We hear a lot about sodium. We get too much, we need to cut back, processed foods and restaurant foods are high in sodium. The Dietary
Guidelines for Americans 2010 recommend that we “reduce sodium intake to less than 2,300 mg and further reduce intake to 1,500 mg” for persons in specific population groups including everyone over the age of 51 years old.
Unfortunately more Americans who need to are not following these guidelines. Most of us consume 3200 – 4200 mg of sodium per day. One teaspoon of salt has 2,300 mg of sodium. But this post isn’t about the sodium, but the mineral that can help us balance the sodium in our body – when we get too much, and the mineral that many of us don’t get enough of: potassium.
Again the Dietary Guidelines for Americans 2010 states “Choose foods that provide more potassium, dietary fiber, calcium, and vitamin D, which are nutrients of concern in American diets. These foods include vegetables, fruits, whole grains, and milk and milk products.” Potassium is specifically found mostly in fruits, vegetables and dairy products.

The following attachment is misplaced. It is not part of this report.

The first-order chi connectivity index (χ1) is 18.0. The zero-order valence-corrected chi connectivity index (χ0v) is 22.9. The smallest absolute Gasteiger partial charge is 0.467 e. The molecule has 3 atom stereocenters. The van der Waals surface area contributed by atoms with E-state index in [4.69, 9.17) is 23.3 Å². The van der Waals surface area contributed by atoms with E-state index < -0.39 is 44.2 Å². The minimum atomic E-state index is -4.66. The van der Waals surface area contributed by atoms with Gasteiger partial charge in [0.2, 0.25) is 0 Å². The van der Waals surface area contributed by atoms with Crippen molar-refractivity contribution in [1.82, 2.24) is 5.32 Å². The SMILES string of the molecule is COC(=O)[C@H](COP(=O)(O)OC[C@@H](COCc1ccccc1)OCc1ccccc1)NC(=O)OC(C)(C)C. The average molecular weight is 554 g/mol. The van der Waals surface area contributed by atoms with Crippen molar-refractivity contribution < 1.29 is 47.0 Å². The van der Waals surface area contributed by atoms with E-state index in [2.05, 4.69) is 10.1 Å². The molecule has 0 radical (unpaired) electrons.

Why is it so important?
As already mentioned, potassium helps balance sodium in the body; sodium and potassium are partners in balancing the water in our body. Stating simply, sodium helps us retain fluids and can increase blood pressure, which we do not want. Potassium can increase sodium’s excretion from the body, reducing the fluid retention and blood pressure.
Potassium also has a role in nerve conduction and muscle control. Athletes lose potassium during exercise, so it is found in sports drinks along with sodium. Also, people will find out from their doctor that they are low in potassium when they experience chest pain and may come how with a “prescription” to consume more potassium. Then bananas are eaten more often.
Where is it?
So there it is: when someone mentions potassium – the first thing people think of is… bananas! But there are so many more foods that have potassium than bananas; milk and yogurt; apricots, melons, raisins and prunes; white and sweet potatoes; carrots, beans, spinach and tomatoes; and finally nuts! Eating a variety of fruits and veggies, nuts and low-fat or fat-free dairy products can give you all the potassium you need each day.
The recommendation for potassium is 4,700 mg daily (4.7 g) – but please makes sure you are getting it from your foods and not a potassium supplement unless prescribed to you.
So, your homework is to get more potassium (and still less sodium) – and get it with more than just bananas. Get a variety of fruits, vegetables, nuts, low-fat/fat-free dairy products and you are golden – at least in this area of your life.